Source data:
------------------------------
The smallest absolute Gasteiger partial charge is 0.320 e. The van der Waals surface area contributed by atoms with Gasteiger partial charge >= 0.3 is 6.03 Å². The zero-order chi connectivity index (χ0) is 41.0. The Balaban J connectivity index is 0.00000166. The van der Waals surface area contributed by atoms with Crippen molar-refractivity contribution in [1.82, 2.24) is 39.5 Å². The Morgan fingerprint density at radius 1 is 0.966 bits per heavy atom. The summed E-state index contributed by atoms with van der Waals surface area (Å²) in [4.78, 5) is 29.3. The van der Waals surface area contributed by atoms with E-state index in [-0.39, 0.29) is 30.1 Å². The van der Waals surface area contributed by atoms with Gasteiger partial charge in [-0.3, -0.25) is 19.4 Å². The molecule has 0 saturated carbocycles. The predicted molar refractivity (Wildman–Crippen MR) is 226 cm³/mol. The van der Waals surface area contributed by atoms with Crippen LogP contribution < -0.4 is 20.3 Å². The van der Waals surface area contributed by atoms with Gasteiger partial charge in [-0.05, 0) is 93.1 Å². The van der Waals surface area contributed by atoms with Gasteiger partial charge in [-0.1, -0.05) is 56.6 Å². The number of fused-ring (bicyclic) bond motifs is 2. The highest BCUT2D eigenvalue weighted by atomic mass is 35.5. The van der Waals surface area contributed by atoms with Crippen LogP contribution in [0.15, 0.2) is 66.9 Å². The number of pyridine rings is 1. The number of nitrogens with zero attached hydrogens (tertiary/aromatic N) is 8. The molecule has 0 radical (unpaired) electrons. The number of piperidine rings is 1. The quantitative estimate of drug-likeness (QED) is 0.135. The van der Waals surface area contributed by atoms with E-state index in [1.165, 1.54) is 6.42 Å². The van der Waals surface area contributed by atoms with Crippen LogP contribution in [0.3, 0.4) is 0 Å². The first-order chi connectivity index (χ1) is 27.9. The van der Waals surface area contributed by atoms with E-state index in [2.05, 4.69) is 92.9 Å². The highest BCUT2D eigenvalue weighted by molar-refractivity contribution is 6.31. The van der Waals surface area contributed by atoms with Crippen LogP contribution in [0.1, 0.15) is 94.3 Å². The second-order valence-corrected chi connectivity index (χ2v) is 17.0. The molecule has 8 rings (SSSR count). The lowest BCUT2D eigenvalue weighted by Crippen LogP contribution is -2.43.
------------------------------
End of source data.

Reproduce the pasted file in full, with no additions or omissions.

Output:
The smallest absolute Gasteiger partial charge is 0.320 e. The van der Waals surface area contributed by atoms with Gasteiger partial charge >= 0.3 is 6.03 Å². The zero-order chi connectivity index (χ0) is 41.0. The Balaban J connectivity index is 0.00000166. The van der Waals surface area contributed by atoms with Crippen molar-refractivity contribution in [1.82, 2.24) is 39.5 Å². The Morgan fingerprint density at radius 1 is 0.966 bits per heavy atom. The summed E-state index contributed by atoms with van der Waals surface area (Å²) in [4.78, 5) is 29.3. The van der Waals surface area contributed by atoms with E-state index in [-0.39, 0.29) is 30.1 Å². The van der Waals surface area contributed by atoms with Gasteiger partial charge in [-0.3, -0.25) is 19.4 Å². The molecule has 0 saturated carbocycles. The predicted molar refractivity (Wildman–Crippen MR) is 226 cm³/mol. The van der Waals surface area contributed by atoms with Crippen LogP contribution < -0.4 is 20.3 Å². The van der Waals surface area contributed by atoms with Gasteiger partial charge in [-0.05, 0) is 93.1 Å². The van der Waals surface area contributed by atoms with Gasteiger partial charge in [-0.1, -0.05) is 56.6 Å². The number of fused-ring (bicyclic) bond motifs is 2. The highest BCUT2D eigenvalue weighted by atomic mass is 35.5. The van der Waals surface area contributed by atoms with Crippen LogP contribution in [0.15, 0.2) is 66.9 Å². The number of pyridine rings is 1. The number of nitrogens with zero attached hydrogens (tertiary/aromatic N) is 8. The molecule has 0 radical (unpaired) electrons. The number of piperidine rings is 1. The quantitative estimate of drug-likeness (QED) is 0.135. The van der Waals surface area contributed by atoms with E-state index in [1.165, 1.54) is 6.42 Å². The van der Waals surface area contributed by atoms with Crippen LogP contribution in [0.3, 0.4) is 0 Å². The first-order chi connectivity index (χ1) is 27.9. The van der Waals surface area contributed by atoms with E-state index in [2.05, 4.69) is 92.9 Å². The highest BCUT2D eigenvalue weighted by molar-refractivity contribution is 6.31. The van der Waals surface area contributed by atoms with Crippen LogP contribution in [0.1, 0.15) is 94.3 Å². The second-order valence-corrected chi connectivity index (χ2v) is 17.0. The molecule has 8 rings (SSSR count). The lowest BCUT2D eigenvalue weighted by Crippen LogP contribution is -2.43.